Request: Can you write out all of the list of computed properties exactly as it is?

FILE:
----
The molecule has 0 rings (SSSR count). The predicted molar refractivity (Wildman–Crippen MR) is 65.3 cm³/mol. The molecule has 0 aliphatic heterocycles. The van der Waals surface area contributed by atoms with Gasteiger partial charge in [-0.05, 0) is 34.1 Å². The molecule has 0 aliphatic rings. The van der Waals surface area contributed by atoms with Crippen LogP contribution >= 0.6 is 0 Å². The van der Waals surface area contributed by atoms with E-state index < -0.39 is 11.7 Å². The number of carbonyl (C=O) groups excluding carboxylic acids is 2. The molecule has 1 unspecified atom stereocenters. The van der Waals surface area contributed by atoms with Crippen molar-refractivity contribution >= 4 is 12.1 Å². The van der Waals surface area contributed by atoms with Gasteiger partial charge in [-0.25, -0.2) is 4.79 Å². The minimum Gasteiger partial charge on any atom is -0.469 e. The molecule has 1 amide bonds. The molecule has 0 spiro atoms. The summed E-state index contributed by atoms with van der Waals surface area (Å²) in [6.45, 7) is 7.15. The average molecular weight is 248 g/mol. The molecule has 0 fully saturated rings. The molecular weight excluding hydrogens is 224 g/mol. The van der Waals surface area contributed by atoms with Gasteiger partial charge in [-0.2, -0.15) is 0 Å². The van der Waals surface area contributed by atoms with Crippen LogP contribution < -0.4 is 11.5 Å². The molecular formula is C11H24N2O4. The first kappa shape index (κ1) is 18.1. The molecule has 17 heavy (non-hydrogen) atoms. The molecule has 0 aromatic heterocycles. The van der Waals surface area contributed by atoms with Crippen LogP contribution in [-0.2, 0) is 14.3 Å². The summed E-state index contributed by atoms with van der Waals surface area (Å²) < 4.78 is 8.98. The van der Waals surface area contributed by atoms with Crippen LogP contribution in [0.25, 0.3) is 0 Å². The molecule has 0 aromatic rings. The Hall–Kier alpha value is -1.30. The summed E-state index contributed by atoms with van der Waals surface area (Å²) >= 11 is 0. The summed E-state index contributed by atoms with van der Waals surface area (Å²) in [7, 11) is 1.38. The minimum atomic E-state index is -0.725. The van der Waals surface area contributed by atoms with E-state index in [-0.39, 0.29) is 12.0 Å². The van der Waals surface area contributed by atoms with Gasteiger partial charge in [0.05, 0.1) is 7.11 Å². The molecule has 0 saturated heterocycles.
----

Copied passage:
The molecule has 0 rings (SSSR count). The predicted molar refractivity (Wildman–Crippen MR) is 65.3 cm³/mol. The molecule has 0 aliphatic heterocycles. The van der Waals surface area contributed by atoms with Gasteiger partial charge in [-0.05, 0) is 34.1 Å². The molecule has 0 aliphatic rings. The van der Waals surface area contributed by atoms with Crippen LogP contribution >= 0.6 is 0 Å². The van der Waals surface area contributed by atoms with E-state index < -0.39 is 11.7 Å². The number of carbonyl (C=O) groups excluding carboxylic acids is 2. The molecule has 1 unspecified atom stereocenters. The van der Waals surface area contributed by atoms with Crippen molar-refractivity contribution >= 4 is 12.1 Å². The van der Waals surface area contributed by atoms with Gasteiger partial charge in [-0.25, -0.2) is 4.79 Å². The minimum Gasteiger partial charge on any atom is -0.469 e. The molecule has 1 amide bonds. The molecule has 0 spiro atoms. The summed E-state index contributed by atoms with van der Waals surface area (Å²) in [6.45, 7) is 7.15. The average molecular weight is 248 g/mol. The molecule has 0 fully saturated rings. The molecular weight excluding hydrogens is 224 g/mol. The van der Waals surface area contributed by atoms with Gasteiger partial charge in [-0.2, -0.15) is 0 Å². The van der Waals surface area contributed by atoms with Crippen LogP contribution < -0.4 is 11.5 Å². The molecular formula is C11H24N2O4. The first kappa shape index (κ1) is 18.1. The molecule has 17 heavy (non-hydrogen) atoms. The molecule has 0 aromatic heterocycles. The van der Waals surface area contributed by atoms with Crippen LogP contribution in [-0.2, 0) is 14.3 Å². The summed E-state index contributed by atoms with van der Waals surface area (Å²) < 4.78 is 8.98. The van der Waals surface area contributed by atoms with Crippen LogP contribution in [0.25, 0.3) is 0 Å². The molecule has 0 aromatic rings. The Hall–Kier alpha value is -1.30. The summed E-state index contributed by atoms with van der Waals surface area (Å²) >= 11 is 0. The summed E-state index contributed by atoms with van der Waals surface area (Å²) in [7, 11) is 1.38. The minimum atomic E-state index is -0.725. The van der Waals surface area contributed by atoms with E-state index in [-0.39, 0.29) is 12.0 Å². The van der Waals surface area contributed by atoms with Gasteiger partial charge in [0.05, 0.1) is 7.11 Å². The molecule has 0 saturated heterocycles.